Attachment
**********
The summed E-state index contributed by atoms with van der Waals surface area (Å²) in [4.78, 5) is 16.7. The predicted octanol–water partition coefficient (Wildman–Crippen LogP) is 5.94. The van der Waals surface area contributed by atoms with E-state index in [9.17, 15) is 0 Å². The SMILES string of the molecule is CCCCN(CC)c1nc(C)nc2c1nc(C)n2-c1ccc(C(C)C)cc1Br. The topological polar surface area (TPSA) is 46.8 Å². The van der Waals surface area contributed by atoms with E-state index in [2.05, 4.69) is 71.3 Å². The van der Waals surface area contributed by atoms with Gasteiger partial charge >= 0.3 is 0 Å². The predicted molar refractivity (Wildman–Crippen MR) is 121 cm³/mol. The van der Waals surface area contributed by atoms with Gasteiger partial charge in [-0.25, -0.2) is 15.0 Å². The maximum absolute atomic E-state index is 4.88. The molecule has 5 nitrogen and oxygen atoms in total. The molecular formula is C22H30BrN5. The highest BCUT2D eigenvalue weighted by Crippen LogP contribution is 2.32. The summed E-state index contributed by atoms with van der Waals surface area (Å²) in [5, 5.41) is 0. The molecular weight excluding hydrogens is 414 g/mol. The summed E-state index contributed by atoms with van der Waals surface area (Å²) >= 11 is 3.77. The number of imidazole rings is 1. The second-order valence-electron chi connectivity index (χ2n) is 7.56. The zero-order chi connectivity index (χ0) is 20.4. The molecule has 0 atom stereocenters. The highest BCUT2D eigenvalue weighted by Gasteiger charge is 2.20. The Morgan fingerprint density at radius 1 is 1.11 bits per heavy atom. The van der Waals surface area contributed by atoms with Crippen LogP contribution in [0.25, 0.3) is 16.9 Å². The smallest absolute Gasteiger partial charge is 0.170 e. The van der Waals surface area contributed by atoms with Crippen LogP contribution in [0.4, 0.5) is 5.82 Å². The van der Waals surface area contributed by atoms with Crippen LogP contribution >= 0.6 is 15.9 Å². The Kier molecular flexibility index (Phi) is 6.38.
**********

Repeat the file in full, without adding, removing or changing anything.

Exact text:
The summed E-state index contributed by atoms with van der Waals surface area (Å²) in [4.78, 5) is 16.7. The predicted octanol–water partition coefficient (Wildman–Crippen LogP) is 5.94. The van der Waals surface area contributed by atoms with E-state index in [9.17, 15) is 0 Å². The SMILES string of the molecule is CCCCN(CC)c1nc(C)nc2c1nc(C)n2-c1ccc(C(C)C)cc1Br. The topological polar surface area (TPSA) is 46.8 Å². The van der Waals surface area contributed by atoms with E-state index in [2.05, 4.69) is 71.3 Å². The van der Waals surface area contributed by atoms with Gasteiger partial charge >= 0.3 is 0 Å². The predicted molar refractivity (Wildman–Crippen MR) is 121 cm³/mol. The van der Waals surface area contributed by atoms with Gasteiger partial charge in [-0.25, -0.2) is 15.0 Å². The maximum absolute atomic E-state index is 4.88. The molecule has 5 nitrogen and oxygen atoms in total. The molecular formula is C22H30BrN5. The highest BCUT2D eigenvalue weighted by Crippen LogP contribution is 2.32. The summed E-state index contributed by atoms with van der Waals surface area (Å²) in [5, 5.41) is 0. The molecular weight excluding hydrogens is 414 g/mol. The summed E-state index contributed by atoms with van der Waals surface area (Å²) >= 11 is 3.77. The number of imidazole rings is 1. The second-order valence-electron chi connectivity index (χ2n) is 7.56. The zero-order chi connectivity index (χ0) is 20.4. The molecule has 0 atom stereocenters. The highest BCUT2D eigenvalue weighted by Gasteiger charge is 2.20. The Morgan fingerprint density at radius 1 is 1.11 bits per heavy atom. The van der Waals surface area contributed by atoms with Crippen LogP contribution in [0.25, 0.3) is 16.9 Å². The smallest absolute Gasteiger partial charge is 0.170 e. The van der Waals surface area contributed by atoms with Crippen LogP contribution in [0.4, 0.5) is 5.82 Å². The van der Waals surface area contributed by atoms with Crippen LogP contribution >= 0.6 is 15.9 Å². The Kier molecular flexibility index (Phi) is 6.38.